We're not talking about pirated goods here, but what's often called the "gray market"—legitimate products that aren't authorized for U.S. sale. Those products are usually priced lower, because they're intended for less-affluent markets than the U.S. Costco (NASDAQ:COST) and Kmart (NASDAQ:SHLD) have sold those types of products in the past and gotten into legal trouble. This week's ruling says they won't have that trouble again (at least until Congress changes the law or product manufacturers come up with new arguments).
But there are much bigger E-Commerce implications in the court's decision to get rid of those geographical limits.
As StorefrontBacktalk Legal Columnist Mark Rasch explained last April, when the Supreme Court decided to take this case, there are two competing bits of legalese involved here. One is the longstanding idea that when someone sells you something, it's yours to do with as you please, including reselling it. (As a legal principle, that goes back to the 15th Century, according to the justices.)
That seems to suggest anyone can buy anything anywhere to resell without limits, which is bad news for manufacturers who want to divide their markets up geographically, setting prices according to what they think the locals can afford. (Clearly, E-Commerce makes that really hard to enforce.)
On the other side is a specific phrase in U.S. copyright law that seemed to prevent anyone from importing a copyrighted work "lawfully made under this title" unless the copyright holder authorized the importing. Manufacturers couldn't copyright watches or shampoo, but they could copyright labels and packaging. U.S. courts decided that clause only kicked in for copyrighted works manufactured outside the U.S., so manufacturers used foreign printers to take advantage of the loophole.
This week's ruling says the lower courts got it wrong—"lawfully made under this title" means licensed under U.S. copyright law but not necessarily made in the U.S. Loophole closed. And, in theory, E-Commerce floodgates opened.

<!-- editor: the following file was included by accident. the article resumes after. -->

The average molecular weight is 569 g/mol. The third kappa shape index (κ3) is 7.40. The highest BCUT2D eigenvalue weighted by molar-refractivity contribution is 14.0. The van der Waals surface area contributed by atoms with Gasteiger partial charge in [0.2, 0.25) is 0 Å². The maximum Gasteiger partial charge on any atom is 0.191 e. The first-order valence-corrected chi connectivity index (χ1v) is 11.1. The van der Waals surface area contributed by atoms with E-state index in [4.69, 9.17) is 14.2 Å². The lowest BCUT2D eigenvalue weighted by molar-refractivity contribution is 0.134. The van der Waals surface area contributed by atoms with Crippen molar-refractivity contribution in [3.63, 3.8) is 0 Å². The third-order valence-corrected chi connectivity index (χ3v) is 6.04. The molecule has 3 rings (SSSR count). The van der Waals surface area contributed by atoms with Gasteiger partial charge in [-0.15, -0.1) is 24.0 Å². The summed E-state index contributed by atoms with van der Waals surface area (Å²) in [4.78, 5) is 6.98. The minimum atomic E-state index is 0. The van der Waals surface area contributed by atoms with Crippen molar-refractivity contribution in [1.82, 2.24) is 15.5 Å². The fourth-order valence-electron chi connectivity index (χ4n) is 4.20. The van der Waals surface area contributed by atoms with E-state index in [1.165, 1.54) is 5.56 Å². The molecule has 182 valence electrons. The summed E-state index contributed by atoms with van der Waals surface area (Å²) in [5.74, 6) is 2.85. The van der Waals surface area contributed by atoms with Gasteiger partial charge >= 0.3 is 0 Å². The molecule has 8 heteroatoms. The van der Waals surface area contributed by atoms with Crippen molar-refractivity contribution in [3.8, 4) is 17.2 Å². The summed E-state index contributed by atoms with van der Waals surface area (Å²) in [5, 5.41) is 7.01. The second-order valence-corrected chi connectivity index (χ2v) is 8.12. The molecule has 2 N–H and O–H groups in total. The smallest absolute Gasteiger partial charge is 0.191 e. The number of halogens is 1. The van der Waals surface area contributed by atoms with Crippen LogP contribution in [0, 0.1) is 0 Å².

Or will they be? Big U.S. chains generally don't like to irritate the manufacturers they depend on.Or will they be? Big U.S. chains generally don't like to irritate the manufacturers they depend on. An exception is Costco, which was hauled into court by Swiss watchmaker Omega after Costco sold legally made Omega watches in its stores that weren't authorized to be imported into the U.S.
But consider Walmart (NYSE:WMT), which offers different product selections in different countries or regions. Say there's an unlocked mobile phone that could be used (but isn't sold) in the U.S. That could be an extremely low-end phone or something from Apple (NASDAQ:AAPL) or Samsung that's just not a U.S. product. Or maybe there's a food product that's only authorized to be imported to the U.S. by one supplier (at an inflated aficionado's price)—but is easily available locally in one of Walmart's countries.
Why couldn't Walmart's website offer those products and then have orders fulfilled by its own local stores around the world? Walmart wouldn't have to import the items itself, but it could leverage its global footprint.
For U.S. chains without such big feet (and that's most of them), why not partner with regional chains to do the same thing? That's a business currently being handled almost entirely by eBay (NASDAQ:EBAY) and Amazon (NASDAQ:AMZN) third-party sellers and small local businesses. For chains that don't want to hunt for a big local partner, why not create a small-seller marketplace specifically to offer products that aren't authorized for U.S. import?
Still other global chains without a U.S. presence might decide their easiest way to get a foothold is to specialize in those legal-but-unauthorized products. As long as they have good supplies from local distributors, it's not as if they have much to lose by annoying U.S. makers.
Ironically, what seems like the most obvious set of products for cross-border retail—digital goods—may not actually be such a good fit. Digital versions of movies, music and books are mainly limited by anti-piracy technology (which also serves to control what devices can display a movie or book). That makes crossing borders more complicated.
More important than any individual retail tactic, though, is the signal that the U.S. Supreme Court has sent with this ruling. In effect, the court said that manufacturers may want to divide up the world into geographic markets and control how products are priced and released. But the copyright law won't help them do it.
That's not just recognizing that a particular loophole should be closed. It's a conclusion on the court's part that carving up the world in such a way—and manipulating prices and product availability—doesn't make sense.
Congress may decide to change the law (always a possibility—there's no Constitutional right to buy a watch, phone, book or box of cookies that the maker would prefer not to sell in the U.S.). But at least the Supreme Court appears to understand that it's no longer practical to pretend that every retailer in the world is more than a click away.